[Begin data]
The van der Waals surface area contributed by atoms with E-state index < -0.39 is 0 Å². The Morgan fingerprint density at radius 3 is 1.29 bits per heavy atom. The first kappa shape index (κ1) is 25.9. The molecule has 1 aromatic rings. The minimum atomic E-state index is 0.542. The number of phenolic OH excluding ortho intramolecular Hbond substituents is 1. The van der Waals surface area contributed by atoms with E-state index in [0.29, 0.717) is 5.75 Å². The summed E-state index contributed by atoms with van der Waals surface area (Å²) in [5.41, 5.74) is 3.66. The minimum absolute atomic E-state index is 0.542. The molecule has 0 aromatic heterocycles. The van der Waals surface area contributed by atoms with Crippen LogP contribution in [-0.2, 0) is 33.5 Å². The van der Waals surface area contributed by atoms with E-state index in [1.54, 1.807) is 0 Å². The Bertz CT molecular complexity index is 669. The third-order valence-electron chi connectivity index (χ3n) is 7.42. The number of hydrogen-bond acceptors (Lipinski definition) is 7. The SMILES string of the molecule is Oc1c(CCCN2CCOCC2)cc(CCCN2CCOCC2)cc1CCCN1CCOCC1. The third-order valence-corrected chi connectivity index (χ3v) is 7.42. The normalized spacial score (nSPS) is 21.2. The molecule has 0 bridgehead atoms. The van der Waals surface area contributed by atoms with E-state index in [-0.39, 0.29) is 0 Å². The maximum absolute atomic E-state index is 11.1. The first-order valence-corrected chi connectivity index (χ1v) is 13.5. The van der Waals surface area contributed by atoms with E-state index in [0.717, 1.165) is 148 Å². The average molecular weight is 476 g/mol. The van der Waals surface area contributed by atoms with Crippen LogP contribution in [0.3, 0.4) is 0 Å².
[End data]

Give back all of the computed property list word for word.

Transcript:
The van der Waals surface area contributed by atoms with E-state index < -0.39 is 0 Å². The Morgan fingerprint density at radius 3 is 1.29 bits per heavy atom. The first kappa shape index (κ1) is 25.9. The molecule has 1 aromatic rings. The minimum atomic E-state index is 0.542. The number of phenolic OH excluding ortho intramolecular Hbond substituents is 1. The van der Waals surface area contributed by atoms with E-state index in [0.29, 0.717) is 5.75 Å². The summed E-state index contributed by atoms with van der Waals surface area (Å²) in [5.41, 5.74) is 3.66. The minimum absolute atomic E-state index is 0.542. The molecule has 0 aromatic heterocycles. The van der Waals surface area contributed by atoms with Crippen LogP contribution in [-0.2, 0) is 33.5 Å². The van der Waals surface area contributed by atoms with E-state index in [1.54, 1.807) is 0 Å². The Bertz CT molecular complexity index is 669. The third-order valence-electron chi connectivity index (χ3n) is 7.42. The number of hydrogen-bond acceptors (Lipinski definition) is 7. The SMILES string of the molecule is Oc1c(CCCN2CCOCC2)cc(CCCN2CCOCC2)cc1CCCN1CCOCC1. The third-order valence-corrected chi connectivity index (χ3v) is 7.42. The normalized spacial score (nSPS) is 21.2. The molecule has 0 bridgehead atoms. The van der Waals surface area contributed by atoms with E-state index in [-0.39, 0.29) is 0 Å². The maximum absolute atomic E-state index is 11.1. The first-order valence-corrected chi connectivity index (χ1v) is 13.5. The van der Waals surface area contributed by atoms with E-state index in [0.717, 1.165) is 148 Å². The average molecular weight is 476 g/mol. The van der Waals surface area contributed by atoms with Crippen LogP contribution in [0.3, 0.4) is 0 Å².